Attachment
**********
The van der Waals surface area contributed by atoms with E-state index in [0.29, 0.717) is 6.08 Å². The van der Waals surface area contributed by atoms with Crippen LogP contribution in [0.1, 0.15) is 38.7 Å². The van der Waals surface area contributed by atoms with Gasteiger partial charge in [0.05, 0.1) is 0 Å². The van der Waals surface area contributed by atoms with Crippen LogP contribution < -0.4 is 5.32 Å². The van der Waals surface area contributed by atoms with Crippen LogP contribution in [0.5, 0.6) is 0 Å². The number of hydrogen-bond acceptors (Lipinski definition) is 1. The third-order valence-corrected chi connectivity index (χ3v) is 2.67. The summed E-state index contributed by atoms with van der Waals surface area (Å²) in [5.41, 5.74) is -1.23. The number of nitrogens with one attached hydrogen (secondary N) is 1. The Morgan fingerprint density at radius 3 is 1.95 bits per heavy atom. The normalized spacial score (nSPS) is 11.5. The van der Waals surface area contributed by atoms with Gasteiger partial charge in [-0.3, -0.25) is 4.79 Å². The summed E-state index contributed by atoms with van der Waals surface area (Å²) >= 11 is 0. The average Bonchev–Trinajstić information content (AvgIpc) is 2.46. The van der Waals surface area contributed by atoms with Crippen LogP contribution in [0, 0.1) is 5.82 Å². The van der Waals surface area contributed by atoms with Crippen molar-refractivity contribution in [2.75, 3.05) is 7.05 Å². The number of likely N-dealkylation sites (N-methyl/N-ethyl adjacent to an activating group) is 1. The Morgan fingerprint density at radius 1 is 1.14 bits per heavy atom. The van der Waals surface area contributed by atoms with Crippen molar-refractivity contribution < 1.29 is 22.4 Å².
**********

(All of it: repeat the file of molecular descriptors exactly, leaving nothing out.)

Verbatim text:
The van der Waals surface area contributed by atoms with E-state index in [0.29, 0.717) is 6.08 Å². The van der Waals surface area contributed by atoms with Crippen LogP contribution in [0.1, 0.15) is 38.7 Å². The van der Waals surface area contributed by atoms with Gasteiger partial charge in [0.05, 0.1) is 0 Å². The van der Waals surface area contributed by atoms with Crippen LogP contribution < -0.4 is 5.32 Å². The van der Waals surface area contributed by atoms with Crippen LogP contribution in [0.5, 0.6) is 0 Å². The number of hydrogen-bond acceptors (Lipinski definition) is 1. The third-order valence-corrected chi connectivity index (χ3v) is 2.67. The summed E-state index contributed by atoms with van der Waals surface area (Å²) in [5.41, 5.74) is -1.23. The number of nitrogens with one attached hydrogen (secondary N) is 1. The Morgan fingerprint density at radius 3 is 1.95 bits per heavy atom. The normalized spacial score (nSPS) is 11.5. The van der Waals surface area contributed by atoms with Gasteiger partial charge in [-0.3, -0.25) is 4.79 Å². The summed E-state index contributed by atoms with van der Waals surface area (Å²) >= 11 is 0. The average Bonchev–Trinajstić information content (AvgIpc) is 2.46. The van der Waals surface area contributed by atoms with Crippen LogP contribution in [0, 0.1) is 5.82 Å². The van der Waals surface area contributed by atoms with Crippen molar-refractivity contribution in [2.75, 3.05) is 7.05 Å². The number of likely N-dealkylation sites (N-methyl/N-ethyl adjacent to an activating group) is 1. The Morgan fingerprint density at radius 1 is 1.14 bits per heavy atom. The van der Waals surface area contributed by atoms with Crippen molar-refractivity contribution < 1.29 is 22.4 Å².